Most of the women in Stephanie Wang-Breal’s inspiring new documentary “Blowin’ Up” are shot in ways that obscures their identity, as most are undocumented immigrants. Yet the film, about a pioneering court in Queens, New York that handles prostitution cases with compassion, stays true to its larger message: these anonymous women are human beings who were often coerced into criminal activity by men who took advantage of their desperate circumstances.

Of course, the criminal justice system isn’t known for taking an empathic approach, and that’s part of what makes the story of Queens Human Trafficking Intervention Court (QHTIC) so unusual, according to a review in Variety. Set in a courtroom where a judge named Toko Serita treats accused women with a level of kindness that’s startling, the movie focuses on a team of legal professionals that includes a district attorney and several defense lawyers openly collaborating, united by the power of nonjudgmental benevolence. Their goal is to avoid prosecuting sex workers and instead help get them into counseling programs so that their charges can be dropped and their records expunged.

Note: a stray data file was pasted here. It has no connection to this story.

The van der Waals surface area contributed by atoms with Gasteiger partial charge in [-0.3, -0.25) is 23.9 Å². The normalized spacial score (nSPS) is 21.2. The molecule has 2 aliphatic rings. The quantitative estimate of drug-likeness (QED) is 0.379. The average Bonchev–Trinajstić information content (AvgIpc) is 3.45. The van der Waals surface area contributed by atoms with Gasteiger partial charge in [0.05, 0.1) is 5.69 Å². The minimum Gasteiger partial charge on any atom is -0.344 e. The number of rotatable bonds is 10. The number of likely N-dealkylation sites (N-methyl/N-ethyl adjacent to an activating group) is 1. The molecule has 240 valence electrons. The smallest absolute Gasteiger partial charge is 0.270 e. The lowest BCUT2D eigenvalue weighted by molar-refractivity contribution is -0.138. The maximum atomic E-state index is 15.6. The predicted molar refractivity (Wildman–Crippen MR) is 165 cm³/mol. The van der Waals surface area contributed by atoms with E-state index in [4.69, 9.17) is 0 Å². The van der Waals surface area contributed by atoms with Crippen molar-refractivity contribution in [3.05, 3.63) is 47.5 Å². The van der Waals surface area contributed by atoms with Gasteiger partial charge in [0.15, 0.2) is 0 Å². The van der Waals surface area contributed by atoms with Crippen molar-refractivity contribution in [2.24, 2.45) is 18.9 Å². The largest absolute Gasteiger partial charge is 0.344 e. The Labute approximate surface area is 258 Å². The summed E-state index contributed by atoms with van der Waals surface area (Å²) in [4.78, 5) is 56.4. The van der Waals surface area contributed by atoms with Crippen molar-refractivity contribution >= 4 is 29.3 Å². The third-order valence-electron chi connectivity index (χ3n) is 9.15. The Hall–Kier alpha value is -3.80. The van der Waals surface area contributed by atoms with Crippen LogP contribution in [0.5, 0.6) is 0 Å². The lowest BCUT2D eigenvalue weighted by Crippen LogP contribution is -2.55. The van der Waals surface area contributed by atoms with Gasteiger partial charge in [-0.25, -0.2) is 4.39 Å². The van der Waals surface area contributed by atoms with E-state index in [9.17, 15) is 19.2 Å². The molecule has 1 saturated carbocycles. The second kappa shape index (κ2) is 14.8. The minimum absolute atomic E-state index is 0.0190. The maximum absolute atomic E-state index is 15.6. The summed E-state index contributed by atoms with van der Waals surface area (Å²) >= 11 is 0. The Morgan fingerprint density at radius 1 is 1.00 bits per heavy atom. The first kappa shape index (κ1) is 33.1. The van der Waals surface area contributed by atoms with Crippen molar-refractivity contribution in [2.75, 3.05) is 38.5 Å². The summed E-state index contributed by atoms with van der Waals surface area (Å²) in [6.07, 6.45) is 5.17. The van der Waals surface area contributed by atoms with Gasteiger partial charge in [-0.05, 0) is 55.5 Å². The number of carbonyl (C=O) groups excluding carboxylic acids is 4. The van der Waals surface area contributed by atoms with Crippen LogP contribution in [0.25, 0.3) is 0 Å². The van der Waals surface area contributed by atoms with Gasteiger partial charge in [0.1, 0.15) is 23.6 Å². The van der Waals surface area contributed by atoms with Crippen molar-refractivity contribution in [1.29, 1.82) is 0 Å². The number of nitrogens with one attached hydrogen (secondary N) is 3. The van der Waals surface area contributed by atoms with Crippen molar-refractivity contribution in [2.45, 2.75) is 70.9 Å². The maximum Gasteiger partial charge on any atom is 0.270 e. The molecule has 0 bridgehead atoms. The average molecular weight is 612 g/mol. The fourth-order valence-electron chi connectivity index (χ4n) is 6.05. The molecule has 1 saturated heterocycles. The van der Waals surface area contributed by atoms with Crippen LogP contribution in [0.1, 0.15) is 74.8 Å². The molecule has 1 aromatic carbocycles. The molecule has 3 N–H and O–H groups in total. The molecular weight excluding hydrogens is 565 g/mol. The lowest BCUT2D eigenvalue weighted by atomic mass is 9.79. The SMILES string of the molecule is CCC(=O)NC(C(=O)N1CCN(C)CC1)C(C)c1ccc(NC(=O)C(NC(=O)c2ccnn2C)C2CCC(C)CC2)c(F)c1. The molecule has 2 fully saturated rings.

“Blowin’ Up,” which will have limited theatrical runs in New York and Los Angeles, first premiered at the 2018 Tribeca Film Festival and the movie’s title refers to the process of severing ties with a pimp — and, often, the entire sex-worker life. It’s an inspiring story that views these women, the majority of whom are Black or Asian, as people in need, rather than criminals, recognizing they are often victims of exploitation, mounting debts and coercion.

“Blowin’ Up” opens in NY today (April 5) and in Los Angeles on April 12.